Last November, the company broke ground on a new raw material production facility in Sanford, North Carolina last Slated to open later this year the new plant is set up to produce high volume mulch and crumb rubber feedstock, and fine grind rubber for use in rubber product manufacturing, rubber compounds, rubber and plastic products and more. A full coloring line with state-of-the art technology and equipment is also being installed.

Liberty is also making capital investments in five existing plants to increase crumb rubber production through a combination of upgraded equipment, and improvements in production efficiency, material handling and sustainable workplace practices.

Last month, Liberty established a senior level sustainability position, naming current Vice President of Market Development, Amy Brackin to serve as Vice President of Sustainability to develop and execute a sustainable strategy for the business that encompasses environmental, social and governance (ESG) criteria.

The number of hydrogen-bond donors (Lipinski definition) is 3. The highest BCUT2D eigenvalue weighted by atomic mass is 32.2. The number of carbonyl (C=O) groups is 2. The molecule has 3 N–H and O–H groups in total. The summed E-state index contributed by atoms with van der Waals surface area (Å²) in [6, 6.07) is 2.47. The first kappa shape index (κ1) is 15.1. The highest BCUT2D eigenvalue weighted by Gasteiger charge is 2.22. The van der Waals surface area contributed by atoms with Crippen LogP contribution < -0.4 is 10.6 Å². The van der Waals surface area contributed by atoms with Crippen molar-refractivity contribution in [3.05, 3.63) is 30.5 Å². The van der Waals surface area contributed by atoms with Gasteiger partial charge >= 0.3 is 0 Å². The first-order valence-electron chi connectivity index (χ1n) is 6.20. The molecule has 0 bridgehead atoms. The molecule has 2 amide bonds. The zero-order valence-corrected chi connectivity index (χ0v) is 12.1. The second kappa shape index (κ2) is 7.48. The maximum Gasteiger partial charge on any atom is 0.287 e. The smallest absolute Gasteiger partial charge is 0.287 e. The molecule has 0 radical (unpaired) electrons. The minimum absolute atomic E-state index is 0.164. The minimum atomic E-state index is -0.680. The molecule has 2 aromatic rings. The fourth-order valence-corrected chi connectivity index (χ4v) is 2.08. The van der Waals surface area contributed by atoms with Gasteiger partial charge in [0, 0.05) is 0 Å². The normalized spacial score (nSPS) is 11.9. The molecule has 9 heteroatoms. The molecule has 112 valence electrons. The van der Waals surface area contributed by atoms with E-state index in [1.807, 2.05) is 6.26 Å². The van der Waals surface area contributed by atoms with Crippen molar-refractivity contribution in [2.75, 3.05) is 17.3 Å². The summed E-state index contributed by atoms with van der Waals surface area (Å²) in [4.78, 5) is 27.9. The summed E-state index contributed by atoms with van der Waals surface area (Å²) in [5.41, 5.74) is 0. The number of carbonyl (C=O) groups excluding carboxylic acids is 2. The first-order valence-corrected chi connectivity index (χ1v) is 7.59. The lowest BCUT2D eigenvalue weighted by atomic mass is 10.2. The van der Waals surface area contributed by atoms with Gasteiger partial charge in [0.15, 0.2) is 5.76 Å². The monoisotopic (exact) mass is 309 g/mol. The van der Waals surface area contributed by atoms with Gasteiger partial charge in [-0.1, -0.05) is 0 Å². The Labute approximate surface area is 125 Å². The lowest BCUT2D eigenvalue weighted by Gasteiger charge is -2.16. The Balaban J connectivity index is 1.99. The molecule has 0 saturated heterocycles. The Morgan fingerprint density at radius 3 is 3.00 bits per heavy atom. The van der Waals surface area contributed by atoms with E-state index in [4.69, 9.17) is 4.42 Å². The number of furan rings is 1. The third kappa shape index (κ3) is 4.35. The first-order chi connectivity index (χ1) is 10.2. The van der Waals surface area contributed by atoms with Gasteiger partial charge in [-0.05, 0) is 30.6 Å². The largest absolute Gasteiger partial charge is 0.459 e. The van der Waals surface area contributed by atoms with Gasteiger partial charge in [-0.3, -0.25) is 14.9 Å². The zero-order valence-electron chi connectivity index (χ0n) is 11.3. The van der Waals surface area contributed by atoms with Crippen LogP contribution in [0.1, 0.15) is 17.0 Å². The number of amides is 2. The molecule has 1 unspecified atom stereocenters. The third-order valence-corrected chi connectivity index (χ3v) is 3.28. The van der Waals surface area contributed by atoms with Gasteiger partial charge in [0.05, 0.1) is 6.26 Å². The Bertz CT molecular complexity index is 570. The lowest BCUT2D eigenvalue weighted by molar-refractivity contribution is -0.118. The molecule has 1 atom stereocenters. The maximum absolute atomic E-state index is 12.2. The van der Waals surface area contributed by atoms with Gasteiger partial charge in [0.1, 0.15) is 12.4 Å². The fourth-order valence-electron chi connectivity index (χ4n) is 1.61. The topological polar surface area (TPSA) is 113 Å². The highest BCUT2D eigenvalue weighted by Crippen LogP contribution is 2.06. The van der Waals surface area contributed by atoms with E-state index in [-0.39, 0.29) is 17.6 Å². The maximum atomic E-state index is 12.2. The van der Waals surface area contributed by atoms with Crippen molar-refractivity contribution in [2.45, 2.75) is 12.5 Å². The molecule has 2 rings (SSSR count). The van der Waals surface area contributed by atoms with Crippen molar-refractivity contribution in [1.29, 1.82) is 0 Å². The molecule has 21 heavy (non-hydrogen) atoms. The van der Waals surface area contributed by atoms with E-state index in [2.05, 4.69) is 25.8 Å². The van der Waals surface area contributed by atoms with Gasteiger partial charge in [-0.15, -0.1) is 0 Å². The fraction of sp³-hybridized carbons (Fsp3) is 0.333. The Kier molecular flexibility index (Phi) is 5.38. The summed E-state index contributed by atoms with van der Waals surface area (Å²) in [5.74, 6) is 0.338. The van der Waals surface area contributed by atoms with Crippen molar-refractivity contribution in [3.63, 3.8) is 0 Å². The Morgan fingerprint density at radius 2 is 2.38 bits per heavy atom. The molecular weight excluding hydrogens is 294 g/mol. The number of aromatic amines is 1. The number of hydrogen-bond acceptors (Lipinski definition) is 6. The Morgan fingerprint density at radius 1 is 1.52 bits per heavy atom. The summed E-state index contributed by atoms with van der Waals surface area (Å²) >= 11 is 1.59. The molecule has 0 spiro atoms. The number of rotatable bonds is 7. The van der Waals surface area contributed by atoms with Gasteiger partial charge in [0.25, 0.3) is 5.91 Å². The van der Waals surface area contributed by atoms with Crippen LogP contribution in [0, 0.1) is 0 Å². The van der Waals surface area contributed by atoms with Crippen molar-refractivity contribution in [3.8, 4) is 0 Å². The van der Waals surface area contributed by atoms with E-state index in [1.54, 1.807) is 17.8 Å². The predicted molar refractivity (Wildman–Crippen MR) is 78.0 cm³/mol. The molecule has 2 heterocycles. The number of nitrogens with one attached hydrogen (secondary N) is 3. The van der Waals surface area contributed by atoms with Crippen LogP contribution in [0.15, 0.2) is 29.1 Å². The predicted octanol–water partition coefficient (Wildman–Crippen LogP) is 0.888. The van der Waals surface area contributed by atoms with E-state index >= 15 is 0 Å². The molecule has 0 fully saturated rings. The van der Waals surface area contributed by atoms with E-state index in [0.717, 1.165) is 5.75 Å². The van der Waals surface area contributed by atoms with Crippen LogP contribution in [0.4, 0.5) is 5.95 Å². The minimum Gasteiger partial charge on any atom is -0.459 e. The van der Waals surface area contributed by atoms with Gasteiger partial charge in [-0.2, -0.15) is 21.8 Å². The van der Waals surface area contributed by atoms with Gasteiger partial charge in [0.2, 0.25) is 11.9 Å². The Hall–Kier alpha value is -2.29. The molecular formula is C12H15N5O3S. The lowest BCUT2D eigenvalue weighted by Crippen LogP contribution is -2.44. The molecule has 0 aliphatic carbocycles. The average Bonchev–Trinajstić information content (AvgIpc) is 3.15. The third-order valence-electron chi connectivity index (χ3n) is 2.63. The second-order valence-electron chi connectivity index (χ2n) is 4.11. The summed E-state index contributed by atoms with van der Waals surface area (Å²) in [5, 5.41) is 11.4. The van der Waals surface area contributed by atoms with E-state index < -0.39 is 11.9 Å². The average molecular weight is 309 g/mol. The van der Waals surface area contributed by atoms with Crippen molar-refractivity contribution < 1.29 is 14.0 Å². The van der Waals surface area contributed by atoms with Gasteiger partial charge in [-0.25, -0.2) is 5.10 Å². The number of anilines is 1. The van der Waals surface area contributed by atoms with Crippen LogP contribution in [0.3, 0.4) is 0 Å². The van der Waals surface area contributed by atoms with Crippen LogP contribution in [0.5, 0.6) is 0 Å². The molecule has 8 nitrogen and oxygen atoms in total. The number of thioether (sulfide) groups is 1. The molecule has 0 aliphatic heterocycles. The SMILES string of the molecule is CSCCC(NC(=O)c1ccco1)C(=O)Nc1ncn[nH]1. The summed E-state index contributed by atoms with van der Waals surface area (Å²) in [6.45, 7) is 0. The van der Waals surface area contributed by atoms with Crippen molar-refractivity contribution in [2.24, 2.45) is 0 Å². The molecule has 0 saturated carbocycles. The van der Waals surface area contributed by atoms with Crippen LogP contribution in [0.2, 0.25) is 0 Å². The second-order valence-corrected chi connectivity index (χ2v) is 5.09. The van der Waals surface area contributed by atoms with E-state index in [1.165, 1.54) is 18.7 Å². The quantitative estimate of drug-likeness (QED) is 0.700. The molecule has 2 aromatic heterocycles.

Over the last ten years ESG has become a strategic business discipline that drives value creation over the short, medium and long-term, Brackin said.

“In many ways, ESG has always been a part of Liberty,” Thomas Womble said. “This new position formalizes it and lets our customers know we understand their goals and initiatives and are working to meet their sustainability needs”.

For Brackin, it’s a corporate responsibility. “Liberty is beyond an entrepreneurial company,” she said. “We already have a corporate business infrastructure, incorporating these non-financial metrics is part of being a bigger company. It’s about putting ESG into practice”.